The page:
Saturday, October 17, 2009


Written October 2009
Aaron M. Smith

“Okay, I think this is it. Rodney, get that camera over here.” Dave said, his eyes locked on the blinking piece of equipment in his hands. He checked the microphone clipped on his jacket then looked directly into the camera as the red light on its side came on.

“We’re back, and this time I think we’ve really found the center of this haunting.” He raised the hand-held device up to the camera to show the viewers at home the series of blinking green lights across its surface. “The endoplasmic reticulator is going haywire; there’s a huge temporal disturbance in this room.”

Dave gestured to the almost boringly normal kitchen in which they stood. Yellow linoleum, white countertops, an old white refrigerator, light blue curtains. “Don’t let the cute chicken towels fool you, ladies and gentlemen. This regular suburban kitchen is a hotbed of paranormal activity.”
“Can we, uh, turn some lights on?” A woman from off camera said. Rodney swung the camera around to her, shining the light mounted on its side directly in her face. She shielded herself from the glare with one hand, knocking her horn-rimmed glasses askew.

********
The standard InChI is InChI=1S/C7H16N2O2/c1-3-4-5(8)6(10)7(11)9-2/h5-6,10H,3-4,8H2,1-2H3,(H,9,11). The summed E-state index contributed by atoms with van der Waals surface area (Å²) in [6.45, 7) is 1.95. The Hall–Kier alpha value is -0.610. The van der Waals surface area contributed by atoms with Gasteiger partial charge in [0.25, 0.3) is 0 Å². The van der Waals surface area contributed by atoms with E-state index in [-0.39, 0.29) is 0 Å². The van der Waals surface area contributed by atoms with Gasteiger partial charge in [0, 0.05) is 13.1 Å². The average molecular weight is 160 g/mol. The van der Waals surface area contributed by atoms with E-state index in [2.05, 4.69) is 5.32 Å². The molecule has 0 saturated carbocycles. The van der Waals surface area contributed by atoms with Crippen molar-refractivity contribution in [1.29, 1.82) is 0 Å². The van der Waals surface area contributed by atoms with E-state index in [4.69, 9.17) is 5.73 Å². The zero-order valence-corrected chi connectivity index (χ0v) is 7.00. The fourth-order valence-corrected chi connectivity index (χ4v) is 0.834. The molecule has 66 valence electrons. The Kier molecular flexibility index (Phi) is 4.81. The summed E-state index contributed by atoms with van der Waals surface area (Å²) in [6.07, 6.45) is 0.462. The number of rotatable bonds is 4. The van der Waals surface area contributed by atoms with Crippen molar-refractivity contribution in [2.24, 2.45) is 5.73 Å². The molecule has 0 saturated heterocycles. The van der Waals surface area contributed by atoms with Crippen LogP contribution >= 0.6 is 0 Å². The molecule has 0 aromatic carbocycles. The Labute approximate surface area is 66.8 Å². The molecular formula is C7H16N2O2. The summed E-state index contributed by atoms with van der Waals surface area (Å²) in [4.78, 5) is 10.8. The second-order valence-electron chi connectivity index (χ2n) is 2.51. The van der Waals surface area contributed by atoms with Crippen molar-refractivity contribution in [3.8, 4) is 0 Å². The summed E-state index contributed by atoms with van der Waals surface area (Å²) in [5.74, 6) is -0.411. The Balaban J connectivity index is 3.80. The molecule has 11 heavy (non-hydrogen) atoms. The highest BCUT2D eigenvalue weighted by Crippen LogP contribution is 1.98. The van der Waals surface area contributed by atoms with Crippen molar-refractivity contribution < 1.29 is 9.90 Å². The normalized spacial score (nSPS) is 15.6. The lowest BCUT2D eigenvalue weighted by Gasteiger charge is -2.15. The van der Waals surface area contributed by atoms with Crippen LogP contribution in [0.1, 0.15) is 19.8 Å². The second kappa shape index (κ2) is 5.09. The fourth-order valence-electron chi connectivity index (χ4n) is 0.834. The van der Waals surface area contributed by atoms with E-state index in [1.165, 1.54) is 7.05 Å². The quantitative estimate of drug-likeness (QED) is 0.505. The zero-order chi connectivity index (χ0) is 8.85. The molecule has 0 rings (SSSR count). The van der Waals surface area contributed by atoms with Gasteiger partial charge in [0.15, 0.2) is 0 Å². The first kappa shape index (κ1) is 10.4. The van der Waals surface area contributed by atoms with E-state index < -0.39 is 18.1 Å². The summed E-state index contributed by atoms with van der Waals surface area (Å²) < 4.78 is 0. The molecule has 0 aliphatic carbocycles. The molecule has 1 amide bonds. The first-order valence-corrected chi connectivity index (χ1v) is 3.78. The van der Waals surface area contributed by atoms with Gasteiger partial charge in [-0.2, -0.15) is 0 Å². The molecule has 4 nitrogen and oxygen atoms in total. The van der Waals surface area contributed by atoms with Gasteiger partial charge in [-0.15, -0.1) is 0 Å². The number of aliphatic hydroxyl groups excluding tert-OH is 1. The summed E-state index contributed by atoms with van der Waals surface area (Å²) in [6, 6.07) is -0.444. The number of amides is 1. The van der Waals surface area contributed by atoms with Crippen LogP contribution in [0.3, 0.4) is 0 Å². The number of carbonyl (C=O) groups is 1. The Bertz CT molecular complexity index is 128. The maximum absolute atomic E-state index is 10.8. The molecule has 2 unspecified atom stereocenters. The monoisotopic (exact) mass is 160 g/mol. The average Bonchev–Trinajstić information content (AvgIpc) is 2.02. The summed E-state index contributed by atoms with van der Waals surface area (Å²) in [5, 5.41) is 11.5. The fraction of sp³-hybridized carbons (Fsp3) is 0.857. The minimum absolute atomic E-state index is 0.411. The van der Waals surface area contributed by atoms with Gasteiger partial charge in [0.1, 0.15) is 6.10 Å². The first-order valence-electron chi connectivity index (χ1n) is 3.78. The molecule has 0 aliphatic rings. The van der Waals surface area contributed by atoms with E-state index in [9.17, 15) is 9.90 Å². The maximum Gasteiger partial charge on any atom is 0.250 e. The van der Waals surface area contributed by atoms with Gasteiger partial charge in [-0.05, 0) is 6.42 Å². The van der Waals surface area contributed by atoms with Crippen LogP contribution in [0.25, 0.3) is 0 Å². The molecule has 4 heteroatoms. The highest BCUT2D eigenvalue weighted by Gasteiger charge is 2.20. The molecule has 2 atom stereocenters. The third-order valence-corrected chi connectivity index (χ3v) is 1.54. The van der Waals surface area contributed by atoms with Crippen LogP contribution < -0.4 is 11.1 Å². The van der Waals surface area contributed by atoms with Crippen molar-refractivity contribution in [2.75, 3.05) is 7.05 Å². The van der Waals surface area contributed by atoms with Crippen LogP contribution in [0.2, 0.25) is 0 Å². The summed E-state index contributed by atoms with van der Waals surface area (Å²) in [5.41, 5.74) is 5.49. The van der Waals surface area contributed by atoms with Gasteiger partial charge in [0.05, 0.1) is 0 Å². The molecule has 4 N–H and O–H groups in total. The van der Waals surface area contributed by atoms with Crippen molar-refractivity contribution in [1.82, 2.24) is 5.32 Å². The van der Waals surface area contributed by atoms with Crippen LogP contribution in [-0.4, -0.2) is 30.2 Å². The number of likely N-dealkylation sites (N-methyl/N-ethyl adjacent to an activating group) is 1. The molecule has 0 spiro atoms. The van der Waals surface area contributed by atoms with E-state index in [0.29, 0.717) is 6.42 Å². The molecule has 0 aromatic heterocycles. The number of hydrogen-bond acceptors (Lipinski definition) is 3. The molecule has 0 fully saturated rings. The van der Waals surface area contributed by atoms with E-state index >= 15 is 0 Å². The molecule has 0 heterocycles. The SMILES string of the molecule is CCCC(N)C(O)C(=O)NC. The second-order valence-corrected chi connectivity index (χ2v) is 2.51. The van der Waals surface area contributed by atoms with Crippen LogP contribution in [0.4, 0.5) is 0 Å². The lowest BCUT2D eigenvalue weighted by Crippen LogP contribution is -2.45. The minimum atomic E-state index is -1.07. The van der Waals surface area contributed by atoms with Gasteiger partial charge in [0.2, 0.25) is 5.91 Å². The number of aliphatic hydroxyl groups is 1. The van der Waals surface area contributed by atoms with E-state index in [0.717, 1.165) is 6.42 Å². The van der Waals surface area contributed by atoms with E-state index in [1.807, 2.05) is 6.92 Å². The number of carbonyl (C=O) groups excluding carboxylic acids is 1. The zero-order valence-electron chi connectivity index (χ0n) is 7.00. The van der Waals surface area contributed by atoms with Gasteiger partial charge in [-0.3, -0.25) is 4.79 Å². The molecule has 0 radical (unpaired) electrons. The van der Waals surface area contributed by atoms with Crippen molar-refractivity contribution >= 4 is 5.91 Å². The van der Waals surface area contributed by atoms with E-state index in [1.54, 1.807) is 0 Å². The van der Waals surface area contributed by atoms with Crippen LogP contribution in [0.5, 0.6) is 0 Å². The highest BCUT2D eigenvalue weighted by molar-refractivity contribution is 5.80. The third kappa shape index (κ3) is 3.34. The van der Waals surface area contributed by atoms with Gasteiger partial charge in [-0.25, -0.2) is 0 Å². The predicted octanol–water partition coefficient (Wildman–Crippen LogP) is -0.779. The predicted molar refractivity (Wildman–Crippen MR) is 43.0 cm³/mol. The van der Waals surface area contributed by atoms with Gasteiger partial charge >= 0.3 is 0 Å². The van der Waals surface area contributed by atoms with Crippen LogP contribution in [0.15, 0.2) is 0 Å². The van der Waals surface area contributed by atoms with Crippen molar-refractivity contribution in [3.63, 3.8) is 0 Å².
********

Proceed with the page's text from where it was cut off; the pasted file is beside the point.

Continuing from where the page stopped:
“Afraid not, Mrs. McGillicuddy.” Dave whispered, stepping into the frame with the middle-aged homeowner. She backpeddled, slightly startled. “Ghosts are often sensitive to electrical disturbances.”

“Then how come your equipment don’t bother them?” She said.

“Shh! Listen!” Dave’s ghost-hunting assistant Kim hissed. Rodney swung the camera around to the tattooed twenty-something in the black jeans and pink Hello Kitty sweatshirt. She was crouched at the base of a series of cabinets, her head-mounted flashlight pointed in the direction she was looking. The yellow pool of light fell on a cabinet in the corner of the room, beneath the countertop.

The four of them held their breath. Nothing moved for a long moment.
Then, the smallest of clanging noises shuddered from the closed cabinet.

Mrs. McGillicuddy shrieked. Rodney lost track of the others as he ran to the safety of the adjacent room, the camera swinging and bobbing, its light creating dancing shadows from all the appliances in the room.

When the chaos had calmed, Dave and Kim had found the front of the camera again.
“Did you hear that!? Did you hear that!?!” Kim hissed at Dave, her mascara-heavy eyes wide with horror.

“Ladies and gentlemen, we’ve just had a major development. We’ve definitely found the focus of this apparition.” Dave panted into the camera.

“That’s where I keep my pots and pans!” Mrs. McGillicuddy interrupted.